I learned to sew as a young girl. I got my first sewing machine around the age of 10, an item out of fashion in modern times. My mother is a skilled and talented seamstress and sewing was part of her work, so I grew up surrounded by bolts of fabric and the whir of a sewing machine. Despite my mom’s best efforts however, I just wasn’t disciplined enough to really learn what I was doing.
In high school, I sewed evening gowns from vintage reproduction patterns, ones that never saw the light of day. I was still very much outwardly invested in my tomboy image, so they hung on my wall like poorly-crafted works of art. Other than that, sewing was never a big part of my life. In fact, it was a skill and activity I totally left behind when I went to college.
Thus, it was a surprise when my mom offered to buy me a new sewing machine when I left to start my adult life in DC. “You never know when it might come in handy,” she said, and I reluctantly accepted, figuring it would sit in a closet and gather dust.
And so it did for a year, until one day I had to create a burlesque costume. I pulled it out, felt the power of the bouncing needle, the excitement of creation, and it was the start of an obsession. Soon after, I decided I wanted to make a 1960s mod dress and discovered the wealth of vintage patterns available on the internet. I dove headfirst into the world of vintage-inspired sewing.
I soon realized that I really didn’t know what I was doing. I knew the basics of the machine: how to thread the thing, adjust tension, and change the stitch length. I knew a few other basics too, like how to read a pattern, different fabric types and things of that nature. I just really didn’t have any technique. I didn’t know how to fit, how to take advantage of all the bits and bobs that came with the machine, the importance of pressing, how to insert an invisible zipper, or set a sleeve properly.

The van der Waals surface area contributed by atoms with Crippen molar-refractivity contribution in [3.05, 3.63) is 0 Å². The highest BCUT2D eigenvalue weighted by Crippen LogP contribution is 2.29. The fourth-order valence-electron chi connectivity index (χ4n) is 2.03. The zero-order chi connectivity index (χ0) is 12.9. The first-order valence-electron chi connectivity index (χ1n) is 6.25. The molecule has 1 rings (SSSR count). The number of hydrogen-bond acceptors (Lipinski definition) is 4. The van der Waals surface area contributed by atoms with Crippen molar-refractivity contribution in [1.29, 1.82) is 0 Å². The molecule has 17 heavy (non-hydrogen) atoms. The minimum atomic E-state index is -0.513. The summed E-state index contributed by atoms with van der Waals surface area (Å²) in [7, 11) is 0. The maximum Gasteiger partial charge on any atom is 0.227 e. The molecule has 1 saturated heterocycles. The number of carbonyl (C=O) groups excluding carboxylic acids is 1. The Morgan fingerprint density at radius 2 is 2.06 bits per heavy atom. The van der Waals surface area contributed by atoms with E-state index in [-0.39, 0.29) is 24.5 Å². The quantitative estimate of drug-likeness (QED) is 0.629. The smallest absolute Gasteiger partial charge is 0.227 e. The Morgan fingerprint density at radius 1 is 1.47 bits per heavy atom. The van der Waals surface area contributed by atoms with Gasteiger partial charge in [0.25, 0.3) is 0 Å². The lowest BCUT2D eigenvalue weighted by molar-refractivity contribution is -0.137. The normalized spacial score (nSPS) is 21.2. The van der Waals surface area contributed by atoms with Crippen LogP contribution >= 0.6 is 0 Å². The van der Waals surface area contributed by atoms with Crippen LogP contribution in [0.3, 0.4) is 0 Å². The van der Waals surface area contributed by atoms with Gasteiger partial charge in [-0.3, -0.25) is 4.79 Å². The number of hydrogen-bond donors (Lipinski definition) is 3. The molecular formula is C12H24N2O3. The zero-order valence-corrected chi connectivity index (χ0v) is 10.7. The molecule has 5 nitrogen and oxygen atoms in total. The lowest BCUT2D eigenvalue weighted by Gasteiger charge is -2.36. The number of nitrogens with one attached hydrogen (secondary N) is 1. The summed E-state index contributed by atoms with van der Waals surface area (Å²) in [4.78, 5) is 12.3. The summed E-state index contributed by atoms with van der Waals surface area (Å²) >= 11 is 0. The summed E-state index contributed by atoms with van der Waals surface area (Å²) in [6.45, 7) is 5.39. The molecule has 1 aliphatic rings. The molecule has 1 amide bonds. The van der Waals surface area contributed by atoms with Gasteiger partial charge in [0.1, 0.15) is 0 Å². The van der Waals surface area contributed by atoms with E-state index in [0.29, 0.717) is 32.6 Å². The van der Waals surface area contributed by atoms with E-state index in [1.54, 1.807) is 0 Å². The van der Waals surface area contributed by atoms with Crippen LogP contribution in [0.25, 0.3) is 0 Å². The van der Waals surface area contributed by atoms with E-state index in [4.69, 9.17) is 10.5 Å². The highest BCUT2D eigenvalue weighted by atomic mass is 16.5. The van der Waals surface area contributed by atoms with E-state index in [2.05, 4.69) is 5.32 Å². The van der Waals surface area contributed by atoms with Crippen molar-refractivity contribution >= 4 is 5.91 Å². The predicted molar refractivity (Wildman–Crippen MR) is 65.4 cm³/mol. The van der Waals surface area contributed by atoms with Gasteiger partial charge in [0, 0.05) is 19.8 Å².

Not knowing what else to do, I turned to the internet. The online sewing community at that point was just starting to blossom. Many of the blogs that were starting up have now become institutions, and the communities have blossomed with young DIYers.
Here are some of my favorites from my forays. The blogs I’ve followed mainly have a retro focus, but still have universal sewing appeal.
Gertie is as close to a celebrity as one could get in the online sewing world. She started out by taking on sewing every pattern from a 50s book, and her blog became so, so much more. Everything from tips on couture sewing techniques, to full sew-alongs (step by step guides through a project), to larger discussions such as feminism and vintage sewing and body image and sewing. She now has classes on Craftsy, an amazing published book, and a pattern line with Butterick. Gertie is a force, and her blog a wealth of resources. I owe a lot of my sewing enthusiasm and skill to Gertie. Seriously, she’s a big deal.
Another blog I found early on. Peter represents a minority in the online sewing community: a man who sews. He started sewing later in life, his blog being his record of his growth. His work now is now so beautiful and well-made. Because of the dearth of interesting men’s sewing patterns, he often sews pieces for his “cousin Cathy.” He also hosts sew-along, discusses technique, and poses interesting meta-questions with high frequency. Oh, and he’s hilarious.
Debi is another sewist who started blogging as a beginner sewist and has grown. An American living in Scotland, she’s active in both the American and British sewing blog communities. Her work is almost completely from vintage patterns and her work is fairly prolific. She posts a lot of interesting stuff on sewing and pattern company history, but Debi is most significant for fostering community. She’s a doll and clearly a great networker, as she hosts a lot of collective sewing blogger events. A great blog to start with if you want to dive deeper into the sewing blog community.
Colette is a small, independent pattern company out of Portland, OR. Their patterns are vintage-inspired but very modern. The log on their sight offers a number of tutorials, detail inspiration, and fabric information. A lot of resources on the blog. The Colette book is also an excellent resource for beginning sewists.
Online sewing communities
Pattern Review is sort of an online go-to for information and community. The crux of the site is individuals post projects they’ve created and review the patterns they used, pointing out any issues with instruction or fit. There’s much more to the site, however, such as contests and classes. It’s a great access point to the online sewing world.
Under the same subsidiary as burda style magazine, BurdaStyle is its own entity. A community for people to share projects, vary on a theme, and learn through tutorials and forum inquiries. Burdastyle also has a ton of free and cheap patterns to download, that are copyright free so you can do whatever you want with them. They also have contests and fun motivating things along those lines.
A great community of individuals who sew vintage or vintage-inspired garments. Mostly just posting projects, but it’s a very supportive and inspiring community.